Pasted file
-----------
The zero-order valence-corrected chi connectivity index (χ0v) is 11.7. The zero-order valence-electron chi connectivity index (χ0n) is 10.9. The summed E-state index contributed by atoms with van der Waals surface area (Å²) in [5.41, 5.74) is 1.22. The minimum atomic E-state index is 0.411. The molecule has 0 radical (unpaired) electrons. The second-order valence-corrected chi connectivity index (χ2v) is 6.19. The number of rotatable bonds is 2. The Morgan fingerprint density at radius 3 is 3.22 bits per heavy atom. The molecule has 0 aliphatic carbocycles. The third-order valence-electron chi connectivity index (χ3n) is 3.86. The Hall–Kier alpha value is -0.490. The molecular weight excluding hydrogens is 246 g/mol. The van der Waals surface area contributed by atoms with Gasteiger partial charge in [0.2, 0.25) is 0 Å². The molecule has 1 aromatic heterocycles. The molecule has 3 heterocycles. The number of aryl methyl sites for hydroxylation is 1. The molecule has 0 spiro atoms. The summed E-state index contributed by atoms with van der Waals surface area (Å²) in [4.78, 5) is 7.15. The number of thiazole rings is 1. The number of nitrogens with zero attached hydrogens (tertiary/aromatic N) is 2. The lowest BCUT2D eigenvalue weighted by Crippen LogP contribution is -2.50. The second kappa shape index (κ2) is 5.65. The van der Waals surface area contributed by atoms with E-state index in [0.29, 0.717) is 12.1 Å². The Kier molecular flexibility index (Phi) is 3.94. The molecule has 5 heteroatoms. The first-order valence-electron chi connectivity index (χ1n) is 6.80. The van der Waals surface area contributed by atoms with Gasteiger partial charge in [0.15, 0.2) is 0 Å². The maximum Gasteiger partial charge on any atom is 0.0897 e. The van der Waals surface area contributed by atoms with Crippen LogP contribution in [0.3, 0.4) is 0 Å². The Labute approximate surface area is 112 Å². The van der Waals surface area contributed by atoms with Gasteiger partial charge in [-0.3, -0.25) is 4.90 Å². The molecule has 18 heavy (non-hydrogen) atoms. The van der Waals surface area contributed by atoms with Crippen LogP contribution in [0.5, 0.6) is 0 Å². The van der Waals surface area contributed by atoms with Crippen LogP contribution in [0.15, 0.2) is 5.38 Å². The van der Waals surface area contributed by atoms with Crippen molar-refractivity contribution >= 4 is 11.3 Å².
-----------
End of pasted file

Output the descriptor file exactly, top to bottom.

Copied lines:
The zero-order valence-corrected chi connectivity index (χ0v) is 11.7. The zero-order valence-electron chi connectivity index (χ0n) is 10.9. The summed E-state index contributed by atoms with van der Waals surface area (Å²) in [5.41, 5.74) is 1.22. The minimum atomic E-state index is 0.411. The molecule has 0 radical (unpaired) electrons. The second-order valence-corrected chi connectivity index (χ2v) is 6.19. The number of rotatable bonds is 2. The Morgan fingerprint density at radius 3 is 3.22 bits per heavy atom. The molecule has 0 aliphatic carbocycles. The third-order valence-electron chi connectivity index (χ3n) is 3.86. The Hall–Kier alpha value is -0.490. The molecular weight excluding hydrogens is 246 g/mol. The van der Waals surface area contributed by atoms with Gasteiger partial charge in [0.2, 0.25) is 0 Å². The molecule has 1 aromatic heterocycles. The molecule has 3 heterocycles. The number of aryl methyl sites for hydroxylation is 1. The molecule has 0 spiro atoms. The summed E-state index contributed by atoms with van der Waals surface area (Å²) in [4.78, 5) is 7.15. The number of thiazole rings is 1. The number of nitrogens with zero attached hydrogens (tertiary/aromatic N) is 2. The lowest BCUT2D eigenvalue weighted by Crippen LogP contribution is -2.50. The second kappa shape index (κ2) is 5.65. The van der Waals surface area contributed by atoms with E-state index in [0.29, 0.717) is 12.1 Å². The Kier molecular flexibility index (Phi) is 3.94. The molecule has 5 heteroatoms. The first-order valence-electron chi connectivity index (χ1n) is 6.80. The van der Waals surface area contributed by atoms with Gasteiger partial charge in [0.15, 0.2) is 0 Å². The maximum Gasteiger partial charge on any atom is 0.0897 e. The van der Waals surface area contributed by atoms with Crippen LogP contribution in [0.3, 0.4) is 0 Å². The Labute approximate surface area is 112 Å². The van der Waals surface area contributed by atoms with Gasteiger partial charge in [-0.3, -0.25) is 4.90 Å². The molecule has 18 heavy (non-hydrogen) atoms. The van der Waals surface area contributed by atoms with Crippen LogP contribution in [0.5, 0.6) is 0 Å². The van der Waals surface area contributed by atoms with Crippen LogP contribution in [0.15, 0.2) is 5.38 Å². The van der Waals surface area contributed by atoms with Crippen molar-refractivity contribution >= 4 is 11.3 Å².